The expandable portions of the packers may include continuous strands of polymeric fibers cured within the matrix of the integral composite body comprising elastomeric elements. Strands of polymeric fibers may be bundled along a longitudinal axis of the expandable packer body parallel to longitudinal cuts in a laminar interior portion of the expandable body. This can facilitate expansion of the expandable portion of the composite body yet provide sufficient strength to prevent catastrophic failure of the expandable packer upon complete expansion.
The expandable portions of the tools may also contain a plurality of overlapping reinforcement members. These members may be constructed from any suitable material, for example high strength alloys, fiber-reinforced polymers and/or elastomers, nanofiber, nanoparticle, and nanotube reinforced polymers and/or elastomers, or the like, all in a manner known and disclosed in U.S. patent application Ser. No. 11/093390, filed on Mar. 30, 2005, entitled “Improved Inflatable Packers”, the entirety of which is incorporated by reference herein.
The zonal isolation tools may be constructed of a composite or a plurality of composites so as to provide flexibility. The expandable portions of the tools may be constructed out of an appropriate composite matrix material, with other portions constructed of a composite sufficient for use in a wellbore, but not necessarily requiring flexibility. The composite may be formed and laid by conventional means known in the art of composite fabrication. The composite may be constructed of a matrix or binder that surrounds a cluster of polymeric fibers. The matrix can comprise a thermosetting plastic polymer which hardens after fabrication resulting from heat. Other matrices are ceramic, carbon, and metals, but the invention is not so limited. The matrix can be made from materials with a very low flexural modulus close to rubber or higher, as required for well conditions. The composite body may have a much lower stiffness than that of a metallic body, yet provide strength and wear impervious to corrosive or damaging well conditions. The composite tool body may be designed to be changeable with respect to the type of composite, dimensions, number of cable and fibrous layers, and shapes for differing downhole environments.
It is understood that the zonal isolation tool may be any type of isolation or separation device suitable for use in an openhole environment. These include, but are not limited to, hydroform-compress-energize packer, swellable elastomer packer, inflatable ECP, or rubber-compression packer. Furthermore, it is understood that multiple zonal isolation tools may be positioned or oriented in any manner to generate uni-directional or bi-directional sealing.
Referring now to the zonal isolation system illustrated in FIGS. 16 and 21, as stated above, the open hole zonal isolation system 80 may comprise the zonal isolation tool 29, the first anchor 82, the second anchor 84, the upper polished bore receptacle 86, the lower polished bore receptacle 88, and the expansion joint 90. The zonal isolation system may also include the setting string 92 and the isolation string 94. The zonal isolation system 80 enables long term, openhole, hydraulic isolation while having the ability to allow for expansion and/or contraction due to thermal effects and maintain an effective sealing and anchoring system. The zonal isolation system 80 also retains the differential pressure rating for wider open hole internal diameters or changes in the open hole internal diameter within the specified operating envelope. After deployment, the system uses the differential pressure to maintain energized seals and once the well is put into production or injection, the differential of the pressure created may re-energize the seal.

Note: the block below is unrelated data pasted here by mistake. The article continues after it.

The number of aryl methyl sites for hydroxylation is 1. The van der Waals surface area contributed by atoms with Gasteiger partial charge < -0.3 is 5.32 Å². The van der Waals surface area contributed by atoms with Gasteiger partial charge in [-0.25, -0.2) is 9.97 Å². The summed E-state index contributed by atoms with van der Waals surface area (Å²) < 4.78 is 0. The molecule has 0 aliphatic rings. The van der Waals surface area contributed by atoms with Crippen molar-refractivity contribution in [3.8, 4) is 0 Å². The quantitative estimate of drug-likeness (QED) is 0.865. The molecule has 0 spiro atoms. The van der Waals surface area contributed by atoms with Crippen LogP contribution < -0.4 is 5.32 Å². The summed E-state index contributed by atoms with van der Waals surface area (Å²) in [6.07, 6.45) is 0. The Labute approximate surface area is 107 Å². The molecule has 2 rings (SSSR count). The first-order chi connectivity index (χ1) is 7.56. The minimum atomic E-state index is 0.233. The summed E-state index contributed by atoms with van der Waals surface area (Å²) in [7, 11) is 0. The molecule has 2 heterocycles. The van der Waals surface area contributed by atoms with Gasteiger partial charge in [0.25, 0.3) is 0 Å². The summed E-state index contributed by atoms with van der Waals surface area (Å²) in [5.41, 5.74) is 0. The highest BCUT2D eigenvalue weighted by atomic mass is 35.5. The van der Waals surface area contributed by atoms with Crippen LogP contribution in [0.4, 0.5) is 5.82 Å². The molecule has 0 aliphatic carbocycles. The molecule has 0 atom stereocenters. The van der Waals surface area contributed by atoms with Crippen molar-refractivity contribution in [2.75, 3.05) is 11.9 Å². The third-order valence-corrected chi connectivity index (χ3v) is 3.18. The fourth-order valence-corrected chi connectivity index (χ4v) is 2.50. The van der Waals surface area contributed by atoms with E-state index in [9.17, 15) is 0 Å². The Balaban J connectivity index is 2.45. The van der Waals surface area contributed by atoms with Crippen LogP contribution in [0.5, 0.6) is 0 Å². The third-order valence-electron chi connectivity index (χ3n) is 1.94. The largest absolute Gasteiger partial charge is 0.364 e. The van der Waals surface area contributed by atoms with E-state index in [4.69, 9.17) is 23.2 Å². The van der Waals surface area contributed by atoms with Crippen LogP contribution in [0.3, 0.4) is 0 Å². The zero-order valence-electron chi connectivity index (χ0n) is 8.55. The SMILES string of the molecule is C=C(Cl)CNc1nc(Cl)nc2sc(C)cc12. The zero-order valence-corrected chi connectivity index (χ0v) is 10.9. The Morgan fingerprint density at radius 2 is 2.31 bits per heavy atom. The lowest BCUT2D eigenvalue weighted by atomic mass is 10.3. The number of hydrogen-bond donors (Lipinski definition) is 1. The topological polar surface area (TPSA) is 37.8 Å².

To enable setting of the zonal isolation tool 29 discussed above, the upper polished bore receptacle 86 may be placed above the zonal isolation tool and a lower polished bore receptacle 88 may be placed below the zonal isolation tool, as shown in FIGS. 16 and 21. The upper polished bore receptacle 86 may comprise a tubular structure 96 having a first end 98 and a second end 100. The first end 98 and the second end 100 of the upper polished bore receptacle 86 may be threaded, preferably using premium threads. The upper polished bore receptacle 86 may have a continuous inner diameter 102 which is smooth and polished. The packing of the setting tool 28 will be positioned within the inner diameter 102 during setting. Similarly, the lower polished bore receptacle 88 may comprise a tubular structure 104 having a first end 106 and a second end 108. The lower polished bore receptacle 88 may also include a continuous inner diameter 110 which is smooth, however, a locating profile 112 machined as a feature in the inner diameter 110 of the lower polished bore receptacle 88 may be included to assist in locating the setting tool 28 within the inner diameter of the lower polished bore receptacle. The locating profile 112 is a pattern of grooves 114 for engaging and seating fingers 116 of a locating collet 118. The engagement of the locating profile 112 and the fingers 116 provide an interference interaction between the components so that in order for the locating profile and the fingers to be disengaged, a specific amount of tensional force must be applied to the work string. This provides indication at the surface of the well that the zonal isolation tool has reached its intended position downhole. The locating profile is especially beneficial in long, horizontal, openhole completions. It is understood that the zonal isolation system may include more than two polished bore receptacles or one polished bore receptacle with a communication port that is attached to the zonal isolation tool.